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GOP leaders, whistle-blower join in calls to privatize veterans' care

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FILE: April 28, 2014: The Phoenix VA Health Care Center in Phoenix, Ariz. (AP)

Calls to move veterans’ health care into the hands of private hospitals, amid allegations of widespread problems in Veterans Affairs facilities, gained momentum this weekend with House Speaker John Boehner and a Department of Veterans Affairs whistle-blower backing such a plan.

“It’s absolutely a good idea,” Dr. Margaret Moxness, who exposed long waits at a VA facility in West Virginia, told “Fox News Sunday.” “This should have happened years ago.”

Derek Bennett, of the advocacy group Iraq and Afghanistan Veterans of America, also said on the show that he supports the idea.

Boehner said Saturday that he supported the idea of “privatizing” the department two decades ago, and that he has a renewed interest amid allegations that government employees kept secret records to conceal veterans’ long waits for medical treatment and that as many as 40 died while waiting.

“I still like the idea, and especially now,” he told The Columbia Dispatch newspaper, while making clear that getting veterans prompt care comes before making such a sweeping change.

The Obama administration announced Saturday that more veterans will be allowed to be treated in private hospitals in situations where the federal government cannot expand care in VA facilities.

Boehner and President Obama each said last week that more facts are needed about the allegations and the overall quality of care before more changes can be made. Both for now are backing VA Secretary Eric Shinseki.

The idea of privatization has gained steam since allegations of a wait-list at a VA facility in Phoenix were exposed last month, but the concept has been posed for years by conservative lawmakers, including Sen. John McCain, R-Ariz., in 2008 and GOP presidential nominee Mitt Romney, who both faced a backlash from such groups as the Veterans of Foreign Wars.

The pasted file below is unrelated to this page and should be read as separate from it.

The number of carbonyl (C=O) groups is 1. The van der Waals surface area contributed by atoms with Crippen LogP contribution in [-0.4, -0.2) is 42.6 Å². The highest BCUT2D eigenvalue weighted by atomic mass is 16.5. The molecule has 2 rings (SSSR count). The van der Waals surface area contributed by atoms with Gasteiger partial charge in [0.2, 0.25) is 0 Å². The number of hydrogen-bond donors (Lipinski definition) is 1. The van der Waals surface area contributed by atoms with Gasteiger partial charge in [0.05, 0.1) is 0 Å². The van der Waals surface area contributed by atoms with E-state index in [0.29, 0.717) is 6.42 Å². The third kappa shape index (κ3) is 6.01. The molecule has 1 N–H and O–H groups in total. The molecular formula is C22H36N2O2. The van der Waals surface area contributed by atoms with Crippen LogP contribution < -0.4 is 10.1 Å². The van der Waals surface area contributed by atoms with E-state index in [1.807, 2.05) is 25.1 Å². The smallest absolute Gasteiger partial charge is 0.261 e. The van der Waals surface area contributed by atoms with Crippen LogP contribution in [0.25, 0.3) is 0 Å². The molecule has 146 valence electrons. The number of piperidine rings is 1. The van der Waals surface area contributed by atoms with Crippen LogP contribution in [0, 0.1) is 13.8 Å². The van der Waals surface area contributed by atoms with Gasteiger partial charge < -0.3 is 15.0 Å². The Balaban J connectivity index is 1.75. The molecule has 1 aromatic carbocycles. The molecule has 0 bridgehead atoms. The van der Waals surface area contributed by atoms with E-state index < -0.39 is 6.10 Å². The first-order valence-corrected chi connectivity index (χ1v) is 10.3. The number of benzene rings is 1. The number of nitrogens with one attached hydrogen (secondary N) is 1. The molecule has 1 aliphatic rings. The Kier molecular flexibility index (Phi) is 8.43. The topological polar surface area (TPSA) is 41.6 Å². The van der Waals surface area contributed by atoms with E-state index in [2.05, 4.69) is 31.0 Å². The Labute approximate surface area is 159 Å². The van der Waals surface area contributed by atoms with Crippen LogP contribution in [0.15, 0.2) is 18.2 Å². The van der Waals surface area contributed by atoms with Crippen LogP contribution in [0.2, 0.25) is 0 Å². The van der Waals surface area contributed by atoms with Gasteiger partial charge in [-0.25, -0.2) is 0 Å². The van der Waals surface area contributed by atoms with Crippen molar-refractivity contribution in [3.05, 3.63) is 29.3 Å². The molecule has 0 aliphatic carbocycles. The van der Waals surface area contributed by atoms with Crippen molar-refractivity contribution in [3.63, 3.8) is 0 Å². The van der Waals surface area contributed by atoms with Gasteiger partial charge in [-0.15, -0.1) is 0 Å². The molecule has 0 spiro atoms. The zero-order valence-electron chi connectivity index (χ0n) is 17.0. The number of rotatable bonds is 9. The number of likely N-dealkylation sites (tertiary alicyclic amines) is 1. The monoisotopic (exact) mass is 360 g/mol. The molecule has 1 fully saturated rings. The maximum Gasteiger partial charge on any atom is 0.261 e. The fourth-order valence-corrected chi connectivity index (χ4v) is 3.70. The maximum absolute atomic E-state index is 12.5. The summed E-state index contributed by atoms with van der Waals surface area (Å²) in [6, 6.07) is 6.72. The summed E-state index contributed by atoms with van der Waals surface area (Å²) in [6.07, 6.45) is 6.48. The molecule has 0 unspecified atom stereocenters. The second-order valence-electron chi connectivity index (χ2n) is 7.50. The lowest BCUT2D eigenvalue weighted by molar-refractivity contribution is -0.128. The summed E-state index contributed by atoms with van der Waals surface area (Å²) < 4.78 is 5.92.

Last week, McCain, a Vietnam veteran, began working on a plan with GOP Sens. Richard Burr, N.C., and  Tom Coburn, Okla., to allow veterans to receive health care outside the VA system.

The plan comes at the same time conservatives have suggested a program in which veterans could use vouchers to pay for treatment at private facilities.

“Let our veterans choose the health care that they need and want the most, and not have to be bound to just going to the VA,” McCain told the newspaper Roll Call.

Also Sunday, the chairmen of House and the Senate Veterans Affairs Committees decried long waits and backlogs at the nations VA hospitals but stopped short of calling for the resignation of Shinseki.

"You've got an entrenched bureaucracy that exists out there that is not held accountable, that is shooting for goals, goals that are not helping the veterans," Rep. Jeff Miller, R-Fla., chairman of the House panel, told CNN's "State of the Union."

Sen. Bernie Sanders, a Vermont Independent who chairs the counterpart Senate committee, told the cable network: "I think some people may by cooking the books" to suggest waiting times are shorter that they actually are.

Sen. Richard Blumenthal, D-Conn., said on CBS' "Face the Nation" that the Justice Department "has to be involved."  He said there is "credible and specific evidence of criminal wrongdoing across the country" at VA hospitals.

"We're not rushing to judgment. But the Department of Justice can convene a grand jury, if necessary," he said.

Army Gen. Martin Dempsey, the chairman of the Joint Chiefs of Staff, in a pre-recorded interview broadcast Sunday on ABC's "This Week," called the VA's current problems "outrageous -- if the allegations are documented and proven. And I suspect some of them will be."

The department's inspector general says 26 VA facilities are under investigation, including the Phoenix VA hospital, where a former clinic director says as many as 40 veterans may have died while awaiting treatment.

Officials also are investigating claims that VA employees have falsified appointment records to cover up delays in care. An initial review of 17 people who died while awaiting appointments in Phoenix found that none of their deaths appeared to have been caused by delays in treatment.

The Associated Press contributed to this story.
  

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